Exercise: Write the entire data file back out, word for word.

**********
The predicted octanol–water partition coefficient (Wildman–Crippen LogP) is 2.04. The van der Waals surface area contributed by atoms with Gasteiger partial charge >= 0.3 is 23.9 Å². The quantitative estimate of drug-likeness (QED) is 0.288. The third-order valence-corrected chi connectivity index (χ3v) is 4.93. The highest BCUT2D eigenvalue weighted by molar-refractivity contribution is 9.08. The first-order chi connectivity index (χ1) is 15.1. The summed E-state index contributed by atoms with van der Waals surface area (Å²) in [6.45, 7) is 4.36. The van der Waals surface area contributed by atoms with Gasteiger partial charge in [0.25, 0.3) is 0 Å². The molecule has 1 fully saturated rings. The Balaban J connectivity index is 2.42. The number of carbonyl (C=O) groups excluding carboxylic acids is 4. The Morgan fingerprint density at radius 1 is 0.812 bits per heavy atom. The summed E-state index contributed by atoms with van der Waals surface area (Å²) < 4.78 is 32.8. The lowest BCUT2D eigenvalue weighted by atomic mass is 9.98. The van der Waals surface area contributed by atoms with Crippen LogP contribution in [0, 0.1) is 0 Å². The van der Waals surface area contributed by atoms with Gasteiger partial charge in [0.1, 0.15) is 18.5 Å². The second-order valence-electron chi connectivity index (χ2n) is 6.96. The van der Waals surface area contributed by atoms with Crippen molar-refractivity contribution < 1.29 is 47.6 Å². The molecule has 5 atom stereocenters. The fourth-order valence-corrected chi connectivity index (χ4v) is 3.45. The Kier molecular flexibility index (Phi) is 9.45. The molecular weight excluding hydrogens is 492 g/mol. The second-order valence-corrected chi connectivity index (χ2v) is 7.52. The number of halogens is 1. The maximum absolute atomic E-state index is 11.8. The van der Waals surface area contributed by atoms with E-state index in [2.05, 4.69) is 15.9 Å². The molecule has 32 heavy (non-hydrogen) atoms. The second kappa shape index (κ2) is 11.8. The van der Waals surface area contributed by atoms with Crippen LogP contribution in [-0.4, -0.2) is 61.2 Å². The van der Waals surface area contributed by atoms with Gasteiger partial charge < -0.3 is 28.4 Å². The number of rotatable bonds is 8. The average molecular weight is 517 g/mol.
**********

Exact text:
The predicted octanol–water partition coefficient (Wildman–Crippen LogP) is 2.04. The van der Waals surface area contributed by atoms with Gasteiger partial charge >= 0.3 is 23.9 Å². The quantitative estimate of drug-likeness (QED) is 0.288. The third-order valence-corrected chi connectivity index (χ3v) is 4.93. The highest BCUT2D eigenvalue weighted by molar-refractivity contribution is 9.08. The first-order chi connectivity index (χ1) is 15.1. The summed E-state index contributed by atoms with van der Waals surface area (Å²) in [6.45, 7) is 4.36. The van der Waals surface area contributed by atoms with Gasteiger partial charge in [0.25, 0.3) is 0 Å². The molecule has 1 fully saturated rings. The Balaban J connectivity index is 2.42. The number of carbonyl (C=O) groups excluding carboxylic acids is 4. The Morgan fingerprint density at radius 1 is 0.812 bits per heavy atom. The summed E-state index contributed by atoms with van der Waals surface area (Å²) < 4.78 is 32.8. The lowest BCUT2D eigenvalue weighted by atomic mass is 9.98. The van der Waals surface area contributed by atoms with Crippen LogP contribution in [0, 0.1) is 0 Å². The van der Waals surface area contributed by atoms with Gasteiger partial charge in [0.1, 0.15) is 18.5 Å². The second-order valence-electron chi connectivity index (χ2n) is 6.96. The van der Waals surface area contributed by atoms with Crippen molar-refractivity contribution < 1.29 is 47.6 Å². The molecule has 5 atom stereocenters. The fourth-order valence-corrected chi connectivity index (χ4v) is 3.45. The Kier molecular flexibility index (Phi) is 9.45. The molecular weight excluding hydrogens is 492 g/mol. The second-order valence-corrected chi connectivity index (χ2v) is 7.52. The number of halogens is 1. The maximum absolute atomic E-state index is 11.8. The van der Waals surface area contributed by atoms with E-state index in [2.05, 4.69) is 15.9 Å². The molecule has 32 heavy (non-hydrogen) atoms. The second kappa shape index (κ2) is 11.8. The van der Waals surface area contributed by atoms with Crippen LogP contribution in [-0.4, -0.2) is 61.2 Å². The van der Waals surface area contributed by atoms with Gasteiger partial charge < -0.3 is 28.4 Å². The number of rotatable bonds is 8. The average molecular weight is 517 g/mol.